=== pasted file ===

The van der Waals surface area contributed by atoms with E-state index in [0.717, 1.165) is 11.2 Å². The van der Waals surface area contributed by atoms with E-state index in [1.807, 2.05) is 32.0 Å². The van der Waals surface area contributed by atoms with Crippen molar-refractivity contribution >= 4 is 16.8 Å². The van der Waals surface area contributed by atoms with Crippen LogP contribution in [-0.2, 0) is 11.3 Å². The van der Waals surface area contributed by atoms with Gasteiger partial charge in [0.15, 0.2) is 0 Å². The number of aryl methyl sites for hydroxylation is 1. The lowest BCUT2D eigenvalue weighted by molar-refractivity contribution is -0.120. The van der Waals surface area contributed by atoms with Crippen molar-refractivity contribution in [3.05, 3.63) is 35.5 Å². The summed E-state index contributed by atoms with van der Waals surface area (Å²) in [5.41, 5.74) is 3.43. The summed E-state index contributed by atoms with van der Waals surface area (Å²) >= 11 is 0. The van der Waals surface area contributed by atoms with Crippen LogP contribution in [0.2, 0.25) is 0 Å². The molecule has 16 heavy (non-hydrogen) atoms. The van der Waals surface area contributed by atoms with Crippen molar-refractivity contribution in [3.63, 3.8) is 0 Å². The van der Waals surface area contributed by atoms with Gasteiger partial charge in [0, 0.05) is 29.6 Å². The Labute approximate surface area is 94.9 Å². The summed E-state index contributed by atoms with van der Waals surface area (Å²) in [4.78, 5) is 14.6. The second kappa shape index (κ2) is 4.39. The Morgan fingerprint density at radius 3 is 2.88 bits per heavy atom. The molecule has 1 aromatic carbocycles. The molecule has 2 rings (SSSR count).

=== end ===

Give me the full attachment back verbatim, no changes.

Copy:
The van der Waals surface area contributed by atoms with E-state index in [0.717, 1.165) is 11.2 Å². The van der Waals surface area contributed by atoms with E-state index in [1.807, 2.05) is 32.0 Å². The van der Waals surface area contributed by atoms with Crippen molar-refractivity contribution >= 4 is 16.8 Å². The van der Waals surface area contributed by atoms with Crippen LogP contribution in [-0.2, 0) is 11.3 Å². The van der Waals surface area contributed by atoms with Gasteiger partial charge in [0.15, 0.2) is 0 Å². The number of aryl methyl sites for hydroxylation is 1. The lowest BCUT2D eigenvalue weighted by molar-refractivity contribution is -0.120. The van der Waals surface area contributed by atoms with Crippen molar-refractivity contribution in [3.05, 3.63) is 35.5 Å². The summed E-state index contributed by atoms with van der Waals surface area (Å²) in [5.41, 5.74) is 3.43. The summed E-state index contributed by atoms with van der Waals surface area (Å²) >= 11 is 0. The van der Waals surface area contributed by atoms with Crippen LogP contribution in [0.2, 0.25) is 0 Å². The molecule has 16 heavy (non-hydrogen) atoms. The van der Waals surface area contributed by atoms with Crippen molar-refractivity contribution in [3.63, 3.8) is 0 Å². The van der Waals surface area contributed by atoms with Gasteiger partial charge in [0, 0.05) is 29.6 Å². The Labute approximate surface area is 94.9 Å². The summed E-state index contributed by atoms with van der Waals surface area (Å²) in [4.78, 5) is 14.6. The second kappa shape index (κ2) is 4.39. The Morgan fingerprint density at radius 3 is 2.88 bits per heavy atom. The molecule has 1 aromatic carbocycles. The molecule has 2 rings (SSSR count).